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Forgotten "preserved" Steam engines

Discussion in 'Steam Traction' started by Coboman, Nov 23, 2010.

  1. estwdjhn

    estwdjhn Member

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    She's been out of traffic all year, initially for work on the axle boxes, then because of minor issues with the firebox. Hopefully she will be back in traffic next season.
     
  2. 44806

    44806 New Member

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  3. John Petley

    John Petley Well-Known Member

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    A very sad fate for an engine which once worked on the main line. Unfortunately, unless someone feels like buying the frames and wheels, straightening the former out and building a new boiler, it's hard to think of the situation improving for this engine. The owning group also owns (30)830, which will need a great deal of work (and money) before it will steam again (I remember seeing it when it was based at the Bluebell) but it does at least have a boiler and presumably decent frames, so I guess that once 30825 is back in traffic, this will be the next project, leaving the remains of poor old 30841 to become even more obscured by undergrowth and gather more rust.
     
    Last edited: Nov 25, 2016
  4. johnofwessex

    johnofwessex Part of the furniture

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    Dame Vera Lynn looks a bit 'rough' as well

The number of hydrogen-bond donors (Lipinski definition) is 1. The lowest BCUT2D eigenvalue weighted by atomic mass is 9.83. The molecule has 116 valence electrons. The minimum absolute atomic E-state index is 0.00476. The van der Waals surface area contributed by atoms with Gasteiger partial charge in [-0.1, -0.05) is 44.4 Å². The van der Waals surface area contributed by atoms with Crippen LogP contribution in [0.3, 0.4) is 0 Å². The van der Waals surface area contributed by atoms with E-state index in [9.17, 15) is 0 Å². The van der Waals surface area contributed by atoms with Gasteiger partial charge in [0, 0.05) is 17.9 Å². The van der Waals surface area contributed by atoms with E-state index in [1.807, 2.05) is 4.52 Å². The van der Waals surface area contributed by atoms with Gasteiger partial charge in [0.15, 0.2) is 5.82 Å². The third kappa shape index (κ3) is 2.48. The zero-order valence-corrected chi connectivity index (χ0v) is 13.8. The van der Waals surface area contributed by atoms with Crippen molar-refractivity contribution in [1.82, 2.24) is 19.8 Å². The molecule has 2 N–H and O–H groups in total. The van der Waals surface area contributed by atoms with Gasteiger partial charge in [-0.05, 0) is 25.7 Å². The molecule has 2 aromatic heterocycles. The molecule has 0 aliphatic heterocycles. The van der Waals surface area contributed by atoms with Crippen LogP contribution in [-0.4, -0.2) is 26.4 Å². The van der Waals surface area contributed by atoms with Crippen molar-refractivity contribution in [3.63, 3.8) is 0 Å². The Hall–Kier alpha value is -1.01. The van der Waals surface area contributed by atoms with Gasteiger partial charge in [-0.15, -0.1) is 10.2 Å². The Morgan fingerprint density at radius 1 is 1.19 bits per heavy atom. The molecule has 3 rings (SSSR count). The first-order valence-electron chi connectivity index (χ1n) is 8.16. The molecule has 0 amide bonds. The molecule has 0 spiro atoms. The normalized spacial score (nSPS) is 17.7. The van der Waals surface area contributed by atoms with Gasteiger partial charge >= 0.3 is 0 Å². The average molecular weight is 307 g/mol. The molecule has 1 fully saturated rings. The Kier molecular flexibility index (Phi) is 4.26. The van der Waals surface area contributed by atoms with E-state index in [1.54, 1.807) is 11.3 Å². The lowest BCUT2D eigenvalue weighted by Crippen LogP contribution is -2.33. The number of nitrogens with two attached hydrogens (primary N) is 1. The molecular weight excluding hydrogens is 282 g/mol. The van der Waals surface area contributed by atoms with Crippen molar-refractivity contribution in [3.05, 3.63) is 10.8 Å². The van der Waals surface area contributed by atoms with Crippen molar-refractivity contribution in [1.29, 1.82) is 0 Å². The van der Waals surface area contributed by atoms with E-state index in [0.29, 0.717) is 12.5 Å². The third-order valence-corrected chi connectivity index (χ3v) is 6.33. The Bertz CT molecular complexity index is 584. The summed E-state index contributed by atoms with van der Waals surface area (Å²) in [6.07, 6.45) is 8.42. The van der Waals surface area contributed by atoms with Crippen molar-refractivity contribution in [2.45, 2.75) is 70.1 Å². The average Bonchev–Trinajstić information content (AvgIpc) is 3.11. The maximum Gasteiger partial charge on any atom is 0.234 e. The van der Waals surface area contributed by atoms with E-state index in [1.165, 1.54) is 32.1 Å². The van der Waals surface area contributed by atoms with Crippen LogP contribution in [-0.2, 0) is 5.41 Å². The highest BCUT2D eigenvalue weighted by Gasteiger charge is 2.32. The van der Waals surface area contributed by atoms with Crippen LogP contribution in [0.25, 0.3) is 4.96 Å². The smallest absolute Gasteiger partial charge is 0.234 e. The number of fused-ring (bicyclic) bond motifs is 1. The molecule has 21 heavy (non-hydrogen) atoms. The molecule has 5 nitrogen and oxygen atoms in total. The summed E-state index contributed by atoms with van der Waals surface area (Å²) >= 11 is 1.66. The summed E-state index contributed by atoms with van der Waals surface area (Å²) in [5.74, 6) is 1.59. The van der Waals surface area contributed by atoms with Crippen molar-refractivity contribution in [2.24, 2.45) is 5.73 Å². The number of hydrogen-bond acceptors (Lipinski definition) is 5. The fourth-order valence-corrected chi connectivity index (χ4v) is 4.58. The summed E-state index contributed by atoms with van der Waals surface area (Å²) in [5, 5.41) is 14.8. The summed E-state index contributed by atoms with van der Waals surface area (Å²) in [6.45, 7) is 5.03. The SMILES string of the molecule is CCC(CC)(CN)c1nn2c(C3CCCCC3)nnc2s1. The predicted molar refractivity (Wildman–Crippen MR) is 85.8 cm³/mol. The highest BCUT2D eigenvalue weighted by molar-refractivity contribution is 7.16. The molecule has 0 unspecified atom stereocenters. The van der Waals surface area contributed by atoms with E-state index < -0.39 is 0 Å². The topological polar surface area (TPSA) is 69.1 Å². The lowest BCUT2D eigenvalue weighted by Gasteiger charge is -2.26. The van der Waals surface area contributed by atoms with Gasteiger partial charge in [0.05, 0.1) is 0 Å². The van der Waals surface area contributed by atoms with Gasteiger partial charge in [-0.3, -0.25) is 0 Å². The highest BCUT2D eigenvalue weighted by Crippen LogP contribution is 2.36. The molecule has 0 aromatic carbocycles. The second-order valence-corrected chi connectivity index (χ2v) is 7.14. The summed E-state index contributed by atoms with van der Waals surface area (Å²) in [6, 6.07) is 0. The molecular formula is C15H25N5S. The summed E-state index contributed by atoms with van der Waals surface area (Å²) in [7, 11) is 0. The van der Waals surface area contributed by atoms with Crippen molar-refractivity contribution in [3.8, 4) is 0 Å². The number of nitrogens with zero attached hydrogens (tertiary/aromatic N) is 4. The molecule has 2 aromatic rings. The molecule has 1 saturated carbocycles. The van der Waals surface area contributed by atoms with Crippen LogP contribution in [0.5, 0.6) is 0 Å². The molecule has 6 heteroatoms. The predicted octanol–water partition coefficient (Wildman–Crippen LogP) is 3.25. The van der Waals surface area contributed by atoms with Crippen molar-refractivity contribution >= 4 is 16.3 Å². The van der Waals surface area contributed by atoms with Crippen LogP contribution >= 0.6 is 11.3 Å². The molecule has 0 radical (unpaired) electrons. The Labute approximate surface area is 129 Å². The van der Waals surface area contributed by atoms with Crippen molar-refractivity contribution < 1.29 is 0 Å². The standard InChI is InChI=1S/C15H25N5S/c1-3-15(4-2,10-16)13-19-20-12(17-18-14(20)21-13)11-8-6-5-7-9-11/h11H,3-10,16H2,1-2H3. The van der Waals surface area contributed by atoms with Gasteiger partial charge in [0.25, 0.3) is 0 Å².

5. 44806

    44806 New Member

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    Thankfully though, the Dame is currently being overhauled however she does look in bad shape :confused:
     
  6. The Saggin' Dragon

    The Saggin' Dragon Part of the furniture Staff Member Moderator

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    What does the firebox, on the tender chassis belong to?
     
  7. banburysaint

    banburysaint New Member

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    I think 80135. The locomotive needs a new inner and outer firebox. Currently this is awaiting the conclusion of a contractual issue.
     
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  8. Matt37401

    Matt37401 Part of the furniture

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    So would you after 100,000 miles!
     
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  9. 61624

    61624 Well-Known Member

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    Not just 100,000 miles, 100,000 miles in the course of a single 10 yr ticket. Are there any other locos that can match that?
     
  10. Matt37401

    Matt37401 Part of the furniture

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    80135? 48773?
     
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  11. torgormaig

    torgormaig Well-Known Member Friend